- He says he stayed at HBC because “God was doing great things at Soul Care;” yet, by his own admission, he acknowledges leadership was abusive during his tenure there. As a therapist, how could he say God was doing great things when he knew leadership was abusing others? If we flip this on its’ head, the message is, “I knew people were getting abused and were suffering, but I didn’t say anything because it felt better to focus on the areas where people were thriving.”
- He says he was never a “blind follower” and “didn’t know all the details that are now coming out.” However, he later admits to overlooking “root issues of a fear-based culture” because of the “great works” God was doing at HBC.
- As stated above, he apologizes for not “seeing the abuse sooner” and contributing to the culture of pride, anger, and fear; yet on his LinkedIn page he states the following: “By God’s grace I was able to build a depth of discipleship in the culture at Harvest Bible Chapel in Chicago that is now being replicated around the world.” Seriously, how is an individual or church able to trust a man whose own words contradict themselves? Which culture is it?!?
- He says MacDonald was “grieved” after he lashed out at people; but by his own admission, he observed MacDonald react in anger to people over a seven-year period. What is more, he heard MacDonald say “people were pieces of crap and deserved what they got.” How can Higbee seriously push that MacDonald was grieved, when his own therapy model says that anger is “acting in rebellion toward God, and is at the heart of disruptive disorders.” It’s comical that he even tries to justify that MacDonald was grieved because his own theory discredits this point!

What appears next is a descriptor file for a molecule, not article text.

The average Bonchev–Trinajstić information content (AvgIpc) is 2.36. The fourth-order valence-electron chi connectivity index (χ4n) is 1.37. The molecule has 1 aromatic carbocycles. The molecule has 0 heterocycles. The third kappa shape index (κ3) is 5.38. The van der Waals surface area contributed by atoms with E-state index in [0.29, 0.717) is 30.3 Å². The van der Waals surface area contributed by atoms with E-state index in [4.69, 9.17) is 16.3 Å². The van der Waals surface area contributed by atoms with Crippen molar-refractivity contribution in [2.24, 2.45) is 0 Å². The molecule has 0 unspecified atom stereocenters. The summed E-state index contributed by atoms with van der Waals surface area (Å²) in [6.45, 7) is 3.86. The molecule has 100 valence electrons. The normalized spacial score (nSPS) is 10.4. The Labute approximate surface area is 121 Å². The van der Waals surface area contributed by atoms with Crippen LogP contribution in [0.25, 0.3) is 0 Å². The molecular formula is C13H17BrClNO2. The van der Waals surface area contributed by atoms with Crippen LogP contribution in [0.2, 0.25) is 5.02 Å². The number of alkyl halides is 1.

- He openly acknowledges that MacDonald was abusive and that the culture at HBC was not healthy; he indicates this is why he left. However, Higbee was recently seen visiting Harvest Barrie, located in Canada. For those not aware, James MacDonald has a brother who is an elder there and the lead pastor has also shown support of HBC-Chicago, despite the incriminating evidence against them. I don’t want to assume, but you know how the saying goes: “Birds of a feather…”
- Garrett Higbee Model of Therapy: http://www.harvestbiblechapel.org/wp-content/uploads/2017/03/Let-Me-Draw-You-a-Picture.pdf
- Garrett Higbee Resignation Letter: http://thewartburgwatch.com/2019/03/22/garrett-higbees-letter-of-resignation-and-his-statement-on-his-years-at-harvest-bible-chapel/
- Garrett Higbee 1st Public Statement: https://wonderingeagle.wordpress.com/2019/02/25/preserving-garrett-higbees-statement-on-harvest-bible-chapel-scandal/
- Garrett Higbee Statement to Elders: http://thewartburgwatch.com/tww2/wp-content/uploads/2019/03/HigbeeHBC.pdf
- Garrett Higbee LinkedIn Page: https://www.linkedin.com/in/garrett-higbee-94333625
- Soul Care Consulting: https://www.soulcareconsulting.com/
- Biblical Counseling Coalition: https://biblicalcounselingcoalition.org/person/garrett-higbee/
- Twelve Stones: http://twelvestones.org/about-us/counseling-philosophy
- Dean Butter’s Statement to Elders: https://wonderingeagle.files.wordpress.com/2019/03/dbutters-hbc-story.pdf
- To Love, Honor, & Vacuum Blog: https://tolovehonorandvacuum.com/2019/03/onrachaeldenhollanderbiblicalcounsellingandhealing/?utm_campaign=coschedule&utm_source=twitter&utm_medium=sheilagregoire&utm_content=On%20Rachael%20Denhollander,%20Biblical%20Counselling,%20and%20Healing)